Thursday, December 14, 2017


The Alabama Senate election was about everything except Alabama. And in the end, Alabamans stayed home and let the inevitable turnout tide of passion politics take its course. Minority voters rallied to Obama. Republicans stayed home. And the GOP is now holding on to a bare one-seat Senate majority.
The Democrats had abandoned Alabama, along with much of the South. They weren't interested in Doug Jones until they smelled weakness. And they still aren’t interested in representing Alabamans now. They just want another Senate seat to bring them closer to blocking and impeaching President Trump.
Alabama isn’t a place to them. It’s another chess piece in a Washington D.C. game that they can use to block judicial nominations, shut down the government and reverse the results of the previous election. They have Alabama now, but history suggests that unless they learn the lessons that cost them their former strongholds in the South, they won’t hold on to the seat that they paid a very pretty penny for.
The Alabama River follows a long and meandering course. But not nearly as long and meandering as the dark river of money that poured into the Alabama Senate race.
The tide of cash swirled, eddied and drifted along the secret rivers that flowed from Washington D.C. and San Francisco, from Las Vegas and New York City, and decided an election. Timed spending meant that they could avoid revealing their donors. And the biggest spender in the race had no money.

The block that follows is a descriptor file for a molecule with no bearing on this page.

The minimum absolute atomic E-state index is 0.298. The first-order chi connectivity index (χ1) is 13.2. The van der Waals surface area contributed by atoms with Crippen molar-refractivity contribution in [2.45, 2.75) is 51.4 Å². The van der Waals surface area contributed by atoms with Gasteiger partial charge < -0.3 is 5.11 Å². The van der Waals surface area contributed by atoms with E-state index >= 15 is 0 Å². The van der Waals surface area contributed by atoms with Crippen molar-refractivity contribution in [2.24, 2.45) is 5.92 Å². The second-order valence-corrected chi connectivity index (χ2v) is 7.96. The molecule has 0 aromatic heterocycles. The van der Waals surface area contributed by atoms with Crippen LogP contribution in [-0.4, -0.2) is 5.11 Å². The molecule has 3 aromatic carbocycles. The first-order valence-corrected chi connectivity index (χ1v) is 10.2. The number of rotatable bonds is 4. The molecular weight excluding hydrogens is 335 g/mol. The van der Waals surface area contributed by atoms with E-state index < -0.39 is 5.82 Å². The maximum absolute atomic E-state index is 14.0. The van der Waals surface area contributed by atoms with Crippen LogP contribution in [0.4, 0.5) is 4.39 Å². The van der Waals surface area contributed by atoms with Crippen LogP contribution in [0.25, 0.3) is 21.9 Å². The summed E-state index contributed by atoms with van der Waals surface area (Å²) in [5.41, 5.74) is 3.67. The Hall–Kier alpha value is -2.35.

Some of these rivers had strange names.
There was Highway 31.The real Highway 31 links Alabama to Michigan. But the Highway 31 SuperPAC was a money route worth over $4 million leading back to Washington D.C. and New York City. Behind the local name were Senate Schumer's Senate Majority PAC and the Obama/Hillary Priorities USA Action which was best known for a slimy ad accusing Mitt Romney of killing a steelworker’s wife.
Soros money may have poured down Highway 31 as the secretive shell group became the biggest outside spender in the race. Even though officially its bank account was empty. Instead consulting firms run by Obama staffers did the work on credit for Highway 31. That meant Highway 31 didn’t have to reveal its donors until after the election. Meanwhile Highway 31 ran an ad warning Alabama voters that their votes in the election were a matter of “public record” and that their “community will know.”
Coming up behind Highway 31 was Stand Up Republic. Like Highway 31, Stand Up Republic is a folksy false front. Behind the name that could easily belong to a jeans company or a chain of comedy club is Evan McMullin, a former CIA agent, Wall Streeter and independent 2016 presidential candidate.
Stand Up Republic claims to be fighting for “democratic norms”. McMullin claims to be a Never Trumper conservative. Neither claim holds up very well considering that the only known donor to SUR is Persian billionaire Pierre Omidyar who provided $250,000 to McMullin’s group. The Franco-Persian tycoon is best known for funding The Intercept, a radical left-wing site that specializes in undermining national security and which will be forever linked to the Snowden spy case.
McMullin has claimed that, “Donald Trump is not a loyal American and we should prepare for the next four years accordingly.” His own loyalties appear to be rather complicated. Omidyar’s SUR grant is listed alongside grants like Veterans Against Islamaphophia and Strategies for American Muslim Communities.